December 12, 2012 // Uncategorized

Finding joy in the holidays

The holidays are upon us once again and for those who mourn the loss of a loved one that means navigating the uncharted territory of grief and social expectations. We can all probably relate to the holidays, known for their plethora of rich tradition and social activities, as sometimes being wrought with tension and anxiety. Add to that the heightened emotions of grief and you may have a recipe for disaster.

I’ve learned that our sense of loss and longing is sometimes exaggerated when special days roll around, bringing with it deep loneliness and perhaps even confusion. This natural reaction to the anticipation of a special day should be honored in personal ways that work best for each of us.

In the Christian tradition, Advent, the four weeks prior to Christmas, is a time of hope in church communities across the globe. As a wise and faith-filled clergyman recently penned “Hope, which brings joy, is the spiritual attitude of Advent.” He went on to say that without hope there is no joy. That attitude of hope must permeate every season of our grief if we are to find joy once again — not only during the holidays, but also beyond.

If anyone would have told me that I would ever find joy again after the sudden death of my husband Trent, 22 years ago — particularly around the holidays — I suspect I would have run from the conversation in a fit of disbelief and tears. During those early years following Trent’s death, as I raised my two preschool-aged daughters without their loving father, I did find myself confused, with the rather frightening feeling that I was moving backward in my grief, whenever an anniversary or holiday approached.

As I went through the motions of that first Advent season, I found myself overly sensitive and at the same time numb to the festivities. Was there hope in my heart? To be honest I don’t recall much of that year — a blessing in my estimation — but I do know that I survived — and revived joy— in subsequent years as I learned how to take care of myself in my grief, particularly during a holiday or special event.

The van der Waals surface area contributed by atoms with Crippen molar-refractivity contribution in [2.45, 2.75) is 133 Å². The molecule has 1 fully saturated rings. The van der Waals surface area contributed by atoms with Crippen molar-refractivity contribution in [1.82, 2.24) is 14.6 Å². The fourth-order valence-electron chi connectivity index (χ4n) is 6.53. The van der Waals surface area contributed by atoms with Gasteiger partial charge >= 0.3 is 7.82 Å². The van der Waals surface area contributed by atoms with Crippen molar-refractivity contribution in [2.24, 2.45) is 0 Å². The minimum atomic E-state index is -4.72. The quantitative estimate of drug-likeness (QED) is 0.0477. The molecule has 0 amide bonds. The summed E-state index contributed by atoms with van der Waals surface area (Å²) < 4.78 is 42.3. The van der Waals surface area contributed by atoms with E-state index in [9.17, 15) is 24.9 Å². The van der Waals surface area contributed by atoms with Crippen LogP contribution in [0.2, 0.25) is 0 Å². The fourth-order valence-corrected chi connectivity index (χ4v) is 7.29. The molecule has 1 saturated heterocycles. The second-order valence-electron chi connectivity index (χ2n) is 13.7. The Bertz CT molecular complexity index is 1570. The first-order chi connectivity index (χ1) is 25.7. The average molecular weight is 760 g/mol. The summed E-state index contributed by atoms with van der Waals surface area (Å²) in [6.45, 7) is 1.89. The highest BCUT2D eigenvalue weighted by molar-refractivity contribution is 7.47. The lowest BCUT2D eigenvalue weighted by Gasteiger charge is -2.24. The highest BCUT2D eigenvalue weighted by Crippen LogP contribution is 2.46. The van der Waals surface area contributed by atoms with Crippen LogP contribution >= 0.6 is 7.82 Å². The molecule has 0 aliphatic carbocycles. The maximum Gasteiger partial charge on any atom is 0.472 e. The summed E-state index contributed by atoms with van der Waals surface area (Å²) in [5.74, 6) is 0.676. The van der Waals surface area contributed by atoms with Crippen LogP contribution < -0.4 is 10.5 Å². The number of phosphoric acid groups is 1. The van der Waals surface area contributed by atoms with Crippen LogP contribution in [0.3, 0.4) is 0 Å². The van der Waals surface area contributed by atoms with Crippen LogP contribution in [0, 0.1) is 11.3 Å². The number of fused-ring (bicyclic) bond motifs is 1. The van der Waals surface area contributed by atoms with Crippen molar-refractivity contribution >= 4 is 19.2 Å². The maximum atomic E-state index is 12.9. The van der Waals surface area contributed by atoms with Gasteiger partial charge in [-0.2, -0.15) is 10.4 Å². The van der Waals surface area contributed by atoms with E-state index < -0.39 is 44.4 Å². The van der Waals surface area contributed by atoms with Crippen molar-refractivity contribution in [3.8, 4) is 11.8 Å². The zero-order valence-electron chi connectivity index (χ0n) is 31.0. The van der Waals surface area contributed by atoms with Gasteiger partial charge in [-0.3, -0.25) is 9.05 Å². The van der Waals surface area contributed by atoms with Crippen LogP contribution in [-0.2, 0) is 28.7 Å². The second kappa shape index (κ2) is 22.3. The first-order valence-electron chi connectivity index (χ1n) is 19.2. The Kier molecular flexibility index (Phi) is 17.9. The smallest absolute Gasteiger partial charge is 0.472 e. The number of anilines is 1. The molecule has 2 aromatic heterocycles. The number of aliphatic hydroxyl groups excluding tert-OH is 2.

Paramount to my journey was giving myself permission to feel whatever emotions surfaced. That took some practice as I tried so hard to live up to everyone else’s expectations. As I learned to plan ahead with ways to respond to certain situations I found the holidays easier to navigate. Taking breaks from the festivities helped renew the spirit of hope in my heart so I quickly learned to make quiet time for myself to just “be.”

When I finally relaxed into my own rhythm — after a couple of years — I noticed that I held some holiday traditions dear and others were exchanged as I made room for Trent’s memory. A few of the traditional parties are no longer on my social calendar but I make sure not to isolate myself as I seek support for my grief.

Remembering our loved ones in special ways can make the holidays much more meaningful. One special way the girls and I found joy in honoring Trent that first year was to gift his family with dove ornaments embossed with his name. Our family ornament still hangs front and center on our Christmas tree every year.

I have witnessed others who ceremoniously light a candle at a family gathering, make a photo album, say a prayer or invite others to tell stories. My sister made a special Christmas stocking in memory of her son Adam who died of leukemia. Each year since his death she offers special Christmas stationary on which to write a memory to be placed in the stocking. Your loved one can be forever part of your holiday experience, just in a different way.

Another way to remember our loved ones that brings joy to my heart is by speaking their names and telling stories of times past. I learned along the way that family and friends sometimes were reluctant to speak about my loss, but when I broke the ice, they usually joined in. For those who choose not to join the conversation, with its laughter and its tears, I just remember that each grief journey is unique and worthy of honoring.

I’ve also learned that it’s okay to have fun during the holidays even in grief. It’s a way to take a break from the oppression of mourning, connect with your loved one and recapture a little of the joy of the holiday. Even in the loneliness of grief following Trent’s death, I was deeply grateful to have known him and all that my life held in his stead. Take time to pause this Advent season and discover the hope that these expectant days hold even as you grieve. Let the hope stirring in your heart ring in God’s gift of joy this Christmas.

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